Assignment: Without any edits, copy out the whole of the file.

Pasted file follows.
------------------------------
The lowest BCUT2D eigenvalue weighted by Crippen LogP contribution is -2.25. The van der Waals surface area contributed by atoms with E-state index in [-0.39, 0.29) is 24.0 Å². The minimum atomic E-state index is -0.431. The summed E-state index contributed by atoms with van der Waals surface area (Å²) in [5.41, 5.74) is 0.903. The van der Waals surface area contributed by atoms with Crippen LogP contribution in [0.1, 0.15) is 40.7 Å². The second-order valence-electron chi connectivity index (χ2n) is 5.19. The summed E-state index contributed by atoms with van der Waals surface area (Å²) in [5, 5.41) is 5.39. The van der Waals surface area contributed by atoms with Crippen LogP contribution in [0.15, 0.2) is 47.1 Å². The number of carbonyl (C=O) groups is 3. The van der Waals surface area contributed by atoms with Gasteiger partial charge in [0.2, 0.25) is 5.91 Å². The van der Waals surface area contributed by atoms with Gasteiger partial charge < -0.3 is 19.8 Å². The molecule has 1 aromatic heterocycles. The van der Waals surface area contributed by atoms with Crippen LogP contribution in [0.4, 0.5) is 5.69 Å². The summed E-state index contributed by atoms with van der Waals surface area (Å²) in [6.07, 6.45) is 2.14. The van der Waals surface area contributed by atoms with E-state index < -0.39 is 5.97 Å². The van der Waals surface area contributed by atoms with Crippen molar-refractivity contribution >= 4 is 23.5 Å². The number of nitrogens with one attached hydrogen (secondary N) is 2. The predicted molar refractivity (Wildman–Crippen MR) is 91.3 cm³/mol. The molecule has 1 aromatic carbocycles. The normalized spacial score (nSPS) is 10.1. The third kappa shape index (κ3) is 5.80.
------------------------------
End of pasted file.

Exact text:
The lowest BCUT2D eigenvalue weighted by Crippen LogP contribution is -2.25. The van der Waals surface area contributed by atoms with E-state index in [-0.39, 0.29) is 24.0 Å². The minimum atomic E-state index is -0.431. The summed E-state index contributed by atoms with van der Waals surface area (Å²) in [5.41, 5.74) is 0.903. The van der Waals surface area contributed by atoms with Crippen LogP contribution in [0.1, 0.15) is 40.7 Å². The second-order valence-electron chi connectivity index (χ2n) is 5.19. The summed E-state index contributed by atoms with van der Waals surface area (Å²) in [5, 5.41) is 5.39. The van der Waals surface area contributed by atoms with Crippen LogP contribution in [0.15, 0.2) is 47.1 Å². The number of carbonyl (C=O) groups is 3. The van der Waals surface area contributed by atoms with Gasteiger partial charge in [0.2, 0.25) is 5.91 Å². The van der Waals surface area contributed by atoms with Gasteiger partial charge < -0.3 is 19.8 Å². The molecule has 1 aromatic heterocycles. The van der Waals surface area contributed by atoms with Crippen LogP contribution in [0.4, 0.5) is 5.69 Å². The summed E-state index contributed by atoms with van der Waals surface area (Å²) in [6.07, 6.45) is 2.14. The van der Waals surface area contributed by atoms with E-state index < -0.39 is 5.97 Å². The van der Waals surface area contributed by atoms with Crippen molar-refractivity contribution >= 4 is 23.5 Å². The number of nitrogens with one attached hydrogen (secondary N) is 2. The predicted molar refractivity (Wildman–Crippen MR) is 91.3 cm³/mol. The molecule has 1 aromatic carbocycles. The normalized spacial score (nSPS) is 10.1. The third kappa shape index (κ3) is 5.80.